One of my projects for the MLB offseason this year will be a series of articles covering the greatest Red Sox to wear each uniform number. My plan is to cover five uniform numbers at a time starting here with one through five. Right off the bat, we dig into a couple retired numbers. Before I begin, I would like to mention that Brandon Phillips became the first player in franchise history to wear the number zero this September. He didn’t play much, but he did pimp out this game-winning home run against the Braves.
Number 1 – Bobby Doerr
The greatest second baseman in franchise history, Bobby Doerr made the Baseball Hall of Fame in 1986 and has his number one retired by the Red Sox. Doerr played on some great teams in the forties with pals Ted Williams, Johnny Pesky and Dom DiMaggio. He had a smooth glove at second base and was one of the finest offensive players at the keystone position the game had seen.
Doerr batted .318 in 1939, his third season in the big leagues. By the next season, he had surpassed 20 home runs and 100 runs batted in for the first time. He would make four straight All-Star Games from 1941-44 before joining the fight overseas in World War II and missing the 1945 season. After returning, Doerr made three straight All-Star Games and five times in six seasons to close out his career. He drove in more than 100 runs in four of the five seasons following World War II, finishing with 95 the season he fell short.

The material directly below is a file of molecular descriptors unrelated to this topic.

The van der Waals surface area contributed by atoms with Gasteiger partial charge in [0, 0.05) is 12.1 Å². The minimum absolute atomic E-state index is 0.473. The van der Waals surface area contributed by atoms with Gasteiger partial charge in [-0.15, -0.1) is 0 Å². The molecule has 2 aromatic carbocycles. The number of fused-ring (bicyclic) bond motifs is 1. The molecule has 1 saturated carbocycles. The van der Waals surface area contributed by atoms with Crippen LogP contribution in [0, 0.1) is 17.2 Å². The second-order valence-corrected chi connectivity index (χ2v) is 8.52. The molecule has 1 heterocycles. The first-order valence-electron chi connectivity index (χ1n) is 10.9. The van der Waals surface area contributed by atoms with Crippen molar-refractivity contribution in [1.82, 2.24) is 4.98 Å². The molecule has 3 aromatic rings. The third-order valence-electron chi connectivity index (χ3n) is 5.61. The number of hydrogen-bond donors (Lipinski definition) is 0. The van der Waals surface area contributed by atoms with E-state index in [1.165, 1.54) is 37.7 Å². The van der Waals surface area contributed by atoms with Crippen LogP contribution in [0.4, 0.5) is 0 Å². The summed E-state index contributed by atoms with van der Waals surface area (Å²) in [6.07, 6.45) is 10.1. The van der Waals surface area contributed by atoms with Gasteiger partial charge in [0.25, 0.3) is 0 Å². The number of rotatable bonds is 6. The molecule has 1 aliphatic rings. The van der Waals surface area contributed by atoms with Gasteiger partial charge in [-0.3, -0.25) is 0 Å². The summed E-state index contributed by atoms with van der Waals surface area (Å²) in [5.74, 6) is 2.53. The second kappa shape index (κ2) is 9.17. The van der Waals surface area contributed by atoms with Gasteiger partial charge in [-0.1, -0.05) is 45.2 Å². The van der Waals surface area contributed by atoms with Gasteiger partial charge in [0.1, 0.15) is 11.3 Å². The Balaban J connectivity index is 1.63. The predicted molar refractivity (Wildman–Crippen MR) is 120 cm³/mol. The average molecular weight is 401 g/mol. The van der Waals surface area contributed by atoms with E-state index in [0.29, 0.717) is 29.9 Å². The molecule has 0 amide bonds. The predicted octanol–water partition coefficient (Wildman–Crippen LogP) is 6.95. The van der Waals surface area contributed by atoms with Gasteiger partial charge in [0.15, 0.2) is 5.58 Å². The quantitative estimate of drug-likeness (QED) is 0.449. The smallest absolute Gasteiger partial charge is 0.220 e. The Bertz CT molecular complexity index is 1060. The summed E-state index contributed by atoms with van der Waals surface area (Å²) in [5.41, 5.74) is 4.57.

Unfortunately, Doerr was forced into early retirement due to a bad back. He had actually become more consistent at the plate later in his career, posting an OPS between .886 and .891 each year between 1948 and 1950. He still finished with a very solid .826 OPS in his final season. From his first full season in 1938 through his last in 1951, Bobby Doerr averaged a season of .289 with 17 home runs and 95 RBI.
Number 2 – Jacoby Ellsbury
Ellsbury’s career has spiraled, but that’s a good thing since he’s eating up the Yankees payroll to do nothing. With the Red Sox, he was a good player when healthy and helped the Red Sox win two World Series. Ellsbury came up that year and was so successful down the stretch that he was put on the postseason roster. He then batted .438 in the World Series. Ellsbury was solid again in the 2013 postseason, winning a second World Series with the Red Sox.
Ellsbury spent parts of seven seasons with the Red Sox, but only had four relatively full seasons. He led the league in stolen bases in three of his four healthy seasons. He batted .300 twice and stole 50 bases three times. In 2011, Ellsbury had a career season, finishing second in the MVP vote, winning a Gold Glove and the Silver Slugger. While the rest of the team collapsed down the stretch, Ellsbury was white hot and would have won the MVP if the team hadn’t fallen apart and missed the playoffs.
Number 3 – Jimmie Foxx
Foxx is one of the most powerful right-handed bats of all-time. The greatest first baseman in Red Sox history, Foxx won one of his three MVP Awards with the Red Sox and finished second in another season. He homered 35 or more times in each of his first five seasons with the team, averaging 40 home runs and 134 runs batted in per season. There is a reason Foxx was referred to as “The Beast.”